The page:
By Darl Black

My wife and I really enjoy crappie fishing. It’s my second favorite species to fish for – right behind smallmouth bass. Actually in NW PA, there are probably more anglers interested in catching crappies than smallmouth bass. Why? Bass are caught-and-released. But ‘em crappies are kept and deep fried!

There are many excellent crappie lakes from New England, across the Great Lakes region and into the upper Mid-West. Although various forms of slow-trolling are very popular in the South, northern anglers typically limit their presentations to casting small crappie jigs, dropping baits around heavy cover, suspending a live minnow below a bobber, and drifting. These are presentations I routinely employ.

Having observed many everyday crappie anglers across the northern tier, many fishermen limit their rod arsenal to a single 5-1/2 or 6-foot ultralight or light-action rod to cover all their crappie fishing. However, no single all-purpose rod can be truly effective in every situation. Uniquely different presentations require rods of specific lengths and actions. This is something I demonstrate to my guide customers as we fish crappies with different presentations utilizing just three specific rods.

BnM specializes in crappie rods. To please crappie fishermen all over the country, they offer a wider variety of rod styles than this Yankee fishermen would ever need. But among the multitude of different rods, I’ve found three that are must-have to cover the most likely presentations for northern lakes.

Rod 1: Casting and retrieving small jigs. For swimming 1/16 and 1/8 jigs (as well as small spinners and micro crankbaits), BnM’s 7-foot Sam Heaton Super Sensitive (SHSS72) is an absolute gem. This rod has a moderate fast action (i.e. flexible through almost half the blank, but with backbone in the butt section) making it perfect for casting small baits with 4-pound Gamma Panfish Line. As the name says, it is remarkably sensitive. And for a light line rod, it easily handles the incidental bass, walleye and catfish we routinely catch.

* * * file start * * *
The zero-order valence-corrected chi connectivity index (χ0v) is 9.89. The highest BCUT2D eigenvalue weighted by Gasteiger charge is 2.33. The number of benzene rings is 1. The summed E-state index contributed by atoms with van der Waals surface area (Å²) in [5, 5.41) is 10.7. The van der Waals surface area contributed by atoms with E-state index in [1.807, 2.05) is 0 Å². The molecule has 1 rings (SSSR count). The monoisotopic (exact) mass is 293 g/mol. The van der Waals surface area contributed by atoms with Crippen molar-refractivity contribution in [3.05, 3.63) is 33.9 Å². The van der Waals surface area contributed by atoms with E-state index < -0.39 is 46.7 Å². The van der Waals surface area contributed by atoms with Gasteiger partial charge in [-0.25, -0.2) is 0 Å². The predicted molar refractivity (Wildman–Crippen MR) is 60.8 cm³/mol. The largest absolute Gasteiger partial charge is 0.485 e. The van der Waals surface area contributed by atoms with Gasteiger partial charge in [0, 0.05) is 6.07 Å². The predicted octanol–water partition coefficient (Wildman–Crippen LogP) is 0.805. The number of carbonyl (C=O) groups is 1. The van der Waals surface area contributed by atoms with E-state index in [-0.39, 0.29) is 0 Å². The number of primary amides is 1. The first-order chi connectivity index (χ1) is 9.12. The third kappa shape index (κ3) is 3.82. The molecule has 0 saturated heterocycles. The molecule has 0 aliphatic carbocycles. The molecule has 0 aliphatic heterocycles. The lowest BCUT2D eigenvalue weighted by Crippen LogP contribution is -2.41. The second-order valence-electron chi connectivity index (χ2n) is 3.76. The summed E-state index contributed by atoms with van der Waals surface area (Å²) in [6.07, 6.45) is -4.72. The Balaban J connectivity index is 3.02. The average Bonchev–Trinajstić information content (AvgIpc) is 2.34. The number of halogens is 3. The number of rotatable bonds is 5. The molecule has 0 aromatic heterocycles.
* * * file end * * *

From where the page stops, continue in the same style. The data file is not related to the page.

Rod 2: Dipping thick cover with jigs. Shoreline deadfalls are potential crappie spots throughout the open water season. But we also dip emerging pad beds and reed beds in the late spring during the spawn and post spawn. This calls for a long rod with a flexible tip and strong back for lifting fish out of cover. BnM’s 10-foot Russ Bailey Signature Crappie Wizard Rod (CWRB102) is the ticket. I spool the reel with Gamma’s new Optic Yellow Panfish Line in six-pound test. Some anglers question my use a line with 6-pound diameter rating in pads, but the Gamma six-pound actually breaks at 12 pounds.

Rod 3: Bobber rod & drift rod. You ask “What’s so special about a rod to fish a bobber and minnow?” Well it’s how I fish a bobber rig which requires a specific action. First the rig: I use a Thill Slip Float and a 1/24-ounce Bobby Garland Mo’Glo Jighead in place of a live bait hook; this puts all the weight near the bait for the cast. The cast: In the spring I often fire the bobber and minnow with a low trajectory lob under overhanging brush or willows, as well as into openings among the limbs of shoreline deadfalls. This requires a reasonably long powerful rod with a moderate taper so it loads properly for the cast. I’ve experimented with several rods before settling on Buck’s 8-foot Ultimate Super Stiff Rod (BULT82). BnM calls it Super Stiff, but it’s not stiff by bass rod standards! This same 8-foot rod doubles as a summer drift rod, too, for dragging Road Runner Heads with Bobby Garland Swimming Minnows.

There you have it. Three reasonably priced rods to cover 90% of what northern crappie anglers do. Go to to check them out.